When it all boils down to it why do all you whiners make a fuss about it - Stop playing and go on to something else.
For the past couple of weeks ive had a friend trying to get me to play DDO as he plays and ive gotten sick of his speil on why its supposedly better than WoW - i care not, ive played WoW for 2 years now and i fail to see the need to leave a game im enjoying and start afresh on a new MMO.

Meeeeebit
2007-01-07, 05:26 AM
Well now for the rebutal.

Firstly in reply too artanis :The grinding
OK, The average time for some player too get to lvl 60
in Wow is 21 days. too make that more understandable
in time thats 504hrs of complete grinding!!!

secondly in reply too artanis :The roleplaying
Well, since there are not just people who live in europe
they decided too make other servers. For the people
who play in the American and oceanic servers the
highest ever role playing is probably ph33r my l337
sk1zz or all ph@ l00t will be min3 !1!!!1 Or pwnage will
be min3! All will ph33r m3 a5 1m l337.

The glitches in reply too artanis : The glitches
In wow it has been noted that on rare occaions you
somehow just suddenly become ethereal in the game
and start too fall thru the world and eventual hit an
solid etheral floor instantly dying.(its all weird and purple)
There are alot more but im not going too mention them all :)

The classes in reply too jibar: the classes
Rouges need too be nerfed down a bit
they are getting too overpowered in their
abillity too do damage. Their are also other
things but once again im not going too list them!

The favoring issue in reply too Jibar:
The horde are gettin all the bonuses!
More xp more money in quest rewards ect.
Heck even their forum admins have horde icons!
I wonda why? The fastest level up too lvl 10
was an undead rouge. Why? Cause horde
has all the bonuses because blizzards endulged
them in it.

The hackers in reply too jibar:
I was once just standing in ironforge
waiting for my bg too pop when I notice
there was a dwaf standing on a gyrocopter
rail haning from the roof. There was no way up
so I ask him how he got up there and he says
"Hacks duh!".

If i missed anything out plz tell me :)

Meeeeebit
2007-01-07, 05:28 AM
In reply too leon
With no. 5

DO IT!

I just did a whole page.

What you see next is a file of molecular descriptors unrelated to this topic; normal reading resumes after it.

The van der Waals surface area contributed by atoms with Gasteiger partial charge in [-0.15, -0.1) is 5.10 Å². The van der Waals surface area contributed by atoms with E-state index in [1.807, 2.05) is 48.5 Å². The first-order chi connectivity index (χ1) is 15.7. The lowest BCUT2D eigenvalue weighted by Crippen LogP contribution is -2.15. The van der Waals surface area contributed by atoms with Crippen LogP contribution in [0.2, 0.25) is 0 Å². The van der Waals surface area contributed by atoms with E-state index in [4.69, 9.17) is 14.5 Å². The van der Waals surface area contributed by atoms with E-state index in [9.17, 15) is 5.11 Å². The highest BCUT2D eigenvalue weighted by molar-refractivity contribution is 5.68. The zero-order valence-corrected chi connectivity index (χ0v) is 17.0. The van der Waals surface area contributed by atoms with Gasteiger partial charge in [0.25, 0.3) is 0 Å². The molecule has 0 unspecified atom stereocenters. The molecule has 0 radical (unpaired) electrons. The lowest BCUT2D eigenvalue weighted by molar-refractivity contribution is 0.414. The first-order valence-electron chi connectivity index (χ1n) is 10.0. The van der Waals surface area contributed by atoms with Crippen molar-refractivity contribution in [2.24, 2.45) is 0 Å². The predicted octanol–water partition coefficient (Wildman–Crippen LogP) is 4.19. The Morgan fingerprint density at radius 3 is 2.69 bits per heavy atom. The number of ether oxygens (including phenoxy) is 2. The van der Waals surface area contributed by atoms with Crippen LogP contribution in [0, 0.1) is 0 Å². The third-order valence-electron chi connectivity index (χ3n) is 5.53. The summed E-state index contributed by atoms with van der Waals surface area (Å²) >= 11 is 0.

Shadow of the Sun
2007-01-07, 07:07 AM
Meeeeebit, the grinding in WoW is significantly shorter than in other MMORPGs. The roleplay servers do all roleplay, in fact I believe that if you are on a roleplay server it is against the rules to be significantly out of character. Rogues are meant to do damage- that is their role in the game. Just as warriors are meant to tank and priests are meant to heal. Reduce the damage output of the rogue class and it is useless. The Alliance and Horde are balanced- the Horde are significantly smaller than the Alliance, and any bonus they gain is denied by the fact that they get gang ganked by the Alliance. Glitches happen, deal with it. If you can't, why do you play video games? Hackers exist, but they are in minority. They are normally snapped up quickly. The graphics are not perfect- so what? The gameplay is more important, and the graphics fit the game, as well as the fact they have feeling. Everquest 2, for example, has better graphics, but next too no feel, as Mike Krahulik of Penny Arcade fame himself noted. Horde wins in battlegrounds because they have a smaller population, thus less idiots, and most 13 year old n00bs play female night elfs anyway.

Elidyr
2007-01-07, 07:21 AM
The classes in reply too jibar: the classes
Rouges need too be nerfed down a bit
they are getting too overpowered in their
abillity too do damage. Their are also other
things but once again im not going too list them!


The game isnt balanced for 1v1. Don't confuse your inability to win against rogues as a sign they are overpowered.



The favoring issue in reply too Jibar:
The horde are gettin all the bonuses!
More xp more money in quest rewards ect.
Heck even their forum admins have horde icons!
I wonda why? The fastest level up too lvl 10
was an undead rouge. Why? Cause horde
has all the bonuses because blizzards endulged
them in it.

What are you talking about? What bonuses -___-. Fastest to level 10? Heh, now there's a feat. Will of the forsaken reaaaallly helps with leveling. I guess this horde bias made every horde player cry in disgust at the overpowering paladin buffs.